Aly Lalani is back to review BetRegal’s World Cup performance, including competing for punters for whom brand connection means more than price value, and leveraging tournament acquisition to kick start the new season.
It seems like just a few short weeks ago that I was sitting here, anxiously awaiting kick off at the World Cup. To be fair it wasn’t that long ago, nine weeks or so. The summertime sure does fly by.
As we sit here, on the verge of the kick off of the new football season (sorry Championship fans), it is a good time to reflect a little on the World Cup, and more importantly to discuss how we can directly leverage our World Cup performance to kick start the new season.
As enormous and exciting as the World Cup is when it comes around, when the dust settles it’s really not that long a time period. Nothing beats those first rounds where there is constant action throughout the day, yet 64 games in total is really not that many.
Towards the end, punters are definitely left wanting more and it’s crucial to bridge that World Cup fever through the start of the regular football campaign.
Let’s be clear. The World Cup for BetRegal was good. It wasn’t great, it wasn’t bad. It was good.
If you remember, I deliberated for a while on how to accurately forecast what to expect from the first major event for a new brand. So, it was something of a relief for me that when the stakeholders met to review performance, generally there was a feeling of optimism in the air.
Of course, there were areas where we need to improve, but generally there was more good than bad. We saw a better than expected average wager size, and generally were happy with where we ended up in terms of gross margin (save for a few tough results).
Where we didn’t perform as well as hoped was on the new funded customer acquisition side. Given that I sit at the head of the marketing table for BetRegal.com, that falls squarely on me. The main issue is that our acquisition sources are still very Europe-focused, and specifically very UK focused.
Essentially, we are competing in the most competitive market against the largest brands in the industry. By nature, the World Cup draws a much wider fan base, customers with personal connections to teams rather than punters looking for value in a line.
This is where we can struggle because our pricing differentiator doesn’t speak as strongly to a recreational punter, who is likely more swayed by the large scale marketing efforts of other brands.
That’s not to say we didn’t have some successes on the acquisition front. We did see strong performance from a couple of our main European affiliates, who were able to perform better than expected. We also ran an affiliate contest in South/Central America which yielded especially good results in terms of signups, but disappointed a little in terms of conversion.
What was regarded as underperformance just a couple of weeks ago, is now regarded as opportunity as we embark on the new season. It’s fundamentally important that the impact of the World Cup can (and should) be present much longer than the 64 games.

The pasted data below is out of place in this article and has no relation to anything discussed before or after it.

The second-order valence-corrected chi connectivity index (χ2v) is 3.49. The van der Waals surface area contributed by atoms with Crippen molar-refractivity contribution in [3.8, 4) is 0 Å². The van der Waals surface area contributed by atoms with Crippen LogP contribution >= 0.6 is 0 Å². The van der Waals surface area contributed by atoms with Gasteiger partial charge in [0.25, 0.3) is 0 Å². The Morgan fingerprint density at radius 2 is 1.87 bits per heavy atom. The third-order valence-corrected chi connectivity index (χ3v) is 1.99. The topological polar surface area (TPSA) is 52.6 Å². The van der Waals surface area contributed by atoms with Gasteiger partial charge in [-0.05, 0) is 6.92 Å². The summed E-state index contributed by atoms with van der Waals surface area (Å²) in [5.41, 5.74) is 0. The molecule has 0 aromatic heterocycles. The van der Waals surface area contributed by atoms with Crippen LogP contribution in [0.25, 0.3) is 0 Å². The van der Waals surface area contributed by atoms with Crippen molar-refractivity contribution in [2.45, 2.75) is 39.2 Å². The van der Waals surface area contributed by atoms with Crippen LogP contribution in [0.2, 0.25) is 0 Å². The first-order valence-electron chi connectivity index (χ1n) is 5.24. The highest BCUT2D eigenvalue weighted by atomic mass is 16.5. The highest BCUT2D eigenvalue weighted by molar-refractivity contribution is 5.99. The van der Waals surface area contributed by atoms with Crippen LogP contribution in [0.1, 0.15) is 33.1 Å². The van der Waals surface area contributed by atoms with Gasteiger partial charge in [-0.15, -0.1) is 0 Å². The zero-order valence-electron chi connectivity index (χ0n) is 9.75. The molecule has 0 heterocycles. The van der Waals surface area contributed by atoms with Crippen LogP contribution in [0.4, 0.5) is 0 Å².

What we have been given is a small treasure chest of users who have generated data for us that we need to leverage. When the tap is only producing a small trickle, it’s important not to waste a drop.
Take all of those registrations that didn’t fund from our South American affiliate contest as an example. Well, the top Brazilian football league (Brasileiro Serie A) begins this week, so you had better believe all of those unfunded players will be receiving a special communication and conversion offer.
And what of all those users that came from an odds comparison site? Let’s make sure we highlight our first week odds to them, along with maybe a small extra incentive to wager this first week.
Any user that made any type of World Cup wager with us has presented us with a nugget of information that we need to use when we communicate to them about the launch of the new season.
What team did they wager on? What player(s) did they wager on? Which type of wager did they place? What was the wager result? What did they do after a win/loss? Any of these data points can be segmented multiple ways, and used as the basis for further communication.
At the end of the day, the name of the game is still growth. Growing our active customer base, growing our deposits, growing our product offering, etc. As we undertake this journey, and try and navigate our course amongst these industry giants, these fundamental principles of existing customer communication are especially important, both in terms of actually generating volume without complete reliance on new customer acquisition, but also in terms of setting good habits.
No matter how large (or small) we ever become, the core principle that ‘a warm lead is better than a cold lead’ will always ring true. The more information we have about a customer, the more personalised we can make the communication and offer, the more likely the customer will convert.
As we develop these good habits of existing customer segmentation and communication as it relates to the 2018 football season, the plan is that this type of program will scale right along as we increase our customer acquisition. The race for World Cup fallout glory is on.